japanGenerally the two system frequencies are isolated to their own independent power grids by large oceans, but there’s one place in particular where the two have mixed. Japan has a 50 Hz grid in the north half of the island, including Hokkaido and Tokyo, and a 60 Hz grid in the southern half which includes Osaka. Early in the electrification of Japan, the northern half bought generators from a European 50 Hz source while the southern half bought generators from an American 60 Hz source. At the time the two areas were far enough apart that interconnecting the two grids wasn’t considered, but now the two are tied together using huge DC converter stations which is the only possible way to connect two incompatible system frequencies.

While Japan has two grids separated by frequency by way of a historic quirk, the grid in North America is even more complicated. There are actually three separate grids even though they all operate on 60 Hz, since even if the system frequency is the same the waves themselves have to be synchronized to each other. The two largest ones split the continent in half by east and west. The third is Texas. They are a separate grid essentially as a way for that state to get around federal regulations for energy that is transported across state lines which (in a roundabout way) is related to how much oil Texas produces. The system arose in the 1930s and has continued on to today. Like the grids of Japan, however, the Texas grid is connected to the others by means of several large DC converter stations, so they aren’t exactly an island. While the separation helps them avoid federal regulations, it also grants them some isolation and immunity from blackouts that may occur on other grids, while still being able to import and export power to other companies in other states.


Whatever the reason, this is the system we have now. There are many electrical grids across the world, and even within countries and states themselves. Even if you are reading this from a laptop powered by a solar cell and a battery, you’re on one of the smaller electrical grids around. Indeed some grids are very large, some are small, some have different frequencies, but they all serve one purpose: to deliver energy as efficiently as possible.

80 thoughts on “The Electrical Grid Demystified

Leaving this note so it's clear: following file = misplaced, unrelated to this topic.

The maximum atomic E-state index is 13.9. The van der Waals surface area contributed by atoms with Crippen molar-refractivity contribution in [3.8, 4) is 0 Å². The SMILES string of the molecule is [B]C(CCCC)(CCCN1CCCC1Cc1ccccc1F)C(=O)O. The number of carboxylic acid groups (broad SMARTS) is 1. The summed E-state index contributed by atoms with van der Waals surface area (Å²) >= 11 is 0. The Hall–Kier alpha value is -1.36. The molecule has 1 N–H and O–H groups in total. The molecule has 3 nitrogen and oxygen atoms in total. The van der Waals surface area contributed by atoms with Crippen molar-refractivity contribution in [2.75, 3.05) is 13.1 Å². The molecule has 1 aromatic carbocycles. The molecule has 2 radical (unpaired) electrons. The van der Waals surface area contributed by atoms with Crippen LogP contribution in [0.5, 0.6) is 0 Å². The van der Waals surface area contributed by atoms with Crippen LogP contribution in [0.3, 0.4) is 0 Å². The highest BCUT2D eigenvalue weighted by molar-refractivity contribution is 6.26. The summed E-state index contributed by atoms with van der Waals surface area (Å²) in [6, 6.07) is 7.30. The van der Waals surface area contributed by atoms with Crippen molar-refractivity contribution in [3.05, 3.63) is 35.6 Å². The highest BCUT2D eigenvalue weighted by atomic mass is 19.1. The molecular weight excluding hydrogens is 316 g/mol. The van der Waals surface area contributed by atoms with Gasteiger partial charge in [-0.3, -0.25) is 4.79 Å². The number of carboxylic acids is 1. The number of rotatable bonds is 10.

1. If I may ask.
        Why would the losses in a DC system increase with voltage?

        Leakage is one thing, but that effects AC as well.

        The only other loses I can see is the following:
        1. Skin effect losses, this would be there if there is ever any quick change in current demand. (As that is DC biased AC (Without polarity change)) But the Skin effect is far larger problem for AC.
        2. Current losses, though, this decreases with an increase in voltage when supplying the same power.
        3. Capacitive coupling, though, as we do not have a large change in voltage on an ideal DC system, or even a practical one. Unlike AC where we change polarity, and therefor have 200% voltage change.

        Non of there three would be worse for higher DC voltages.
        So I’m curious to why would the losses get worse?

        If the idea is that high power AC transformers are more efficient then DC-DC transformers, then that is something one could debate for hours. And honestly, I wouldn’t be surprised if DC-DC transformers are more efficient in the end. If one would build a bank of them in some serial configuration, so that each unit don’t need to see the full voltage.

        1. Maybe he wanted to point out that 1. switching the DC becomes harder at higher voltages (costlier equipment needed, how much is an SCR for 1 million volts?) 2. DC switches/contacts are known to last much shorter than AC ones, because there is no null crossing and full current is always switched 3. DC is really cost effective only on longer runs, because it avoids capacitive and inductive effects which then become prevalent 4. in some applications AC might be preferred because it does not cause galvanic corrosion of dissimilar metal junctions.

      2. Actually, AC is worse at long distances than DC, all other things being equal. The wires of a transmission line form a capacitor, and while with DC this only has to be charged once at power-up, with AC it is continually charged, discharged, charged in with the other polarity, at 60 (or 50) Hz. As the line gets longer and longer, this capacitor gets bigger and bigger, and you eventually get to the point where the current required to charge the capacitor meets the current rating of the conductors at the input end. At that point, you cannot actually draw any current out of the transmission line without exceeding the current capacity. AC lines have inductive banks at various distances to cancel out this capacitance.

        1. The DC line has zero capacitive loss only for linear loads. When you have a huge thyristor bank switching the line back to AC, you get a pulsating load down the line and a ripple to your DC which goes through the capacitance and inductance of the line and leaks everywhere.